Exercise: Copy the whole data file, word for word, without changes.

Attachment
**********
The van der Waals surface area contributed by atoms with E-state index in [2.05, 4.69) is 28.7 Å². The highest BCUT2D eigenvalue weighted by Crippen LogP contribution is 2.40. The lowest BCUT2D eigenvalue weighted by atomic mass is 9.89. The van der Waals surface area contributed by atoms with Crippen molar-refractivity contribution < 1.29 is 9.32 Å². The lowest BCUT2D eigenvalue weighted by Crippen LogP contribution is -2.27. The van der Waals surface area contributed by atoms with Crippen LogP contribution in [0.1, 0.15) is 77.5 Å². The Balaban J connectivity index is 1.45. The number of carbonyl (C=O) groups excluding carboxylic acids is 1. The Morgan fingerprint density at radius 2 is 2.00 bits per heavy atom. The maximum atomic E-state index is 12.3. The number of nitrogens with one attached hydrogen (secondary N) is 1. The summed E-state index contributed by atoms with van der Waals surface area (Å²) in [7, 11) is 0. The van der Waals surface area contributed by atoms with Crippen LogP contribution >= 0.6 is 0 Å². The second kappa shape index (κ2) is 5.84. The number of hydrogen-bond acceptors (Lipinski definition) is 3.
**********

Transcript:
The van der Waals surface area contributed by atoms with E-state index in [2.05, 4.69) is 28.7 Å². The highest BCUT2D eigenvalue weighted by Crippen LogP contribution is 2.40. The lowest BCUT2D eigenvalue weighted by atomic mass is 9.89. The van der Waals surface area contributed by atoms with Crippen molar-refractivity contribution < 1.29 is 9.32 Å². The lowest BCUT2D eigenvalue weighted by Crippen LogP contribution is -2.27. The van der Waals surface area contributed by atoms with Crippen LogP contribution in [0.1, 0.15) is 77.5 Å². The Balaban J connectivity index is 1.45. The number of carbonyl (C=O) groups excluding carboxylic acids is 1. The Morgan fingerprint density at radius 2 is 2.00 bits per heavy atom. The maximum atomic E-state index is 12.3. The number of nitrogens with one attached hydrogen (secondary N) is 1. The summed E-state index contributed by atoms with van der Waals surface area (Å²) in [7, 11) is 0. The van der Waals surface area contributed by atoms with Crippen LogP contribution >= 0.6 is 0 Å². The second kappa shape index (κ2) is 5.84. The number of hydrogen-bond acceptors (Lipinski definition) is 3.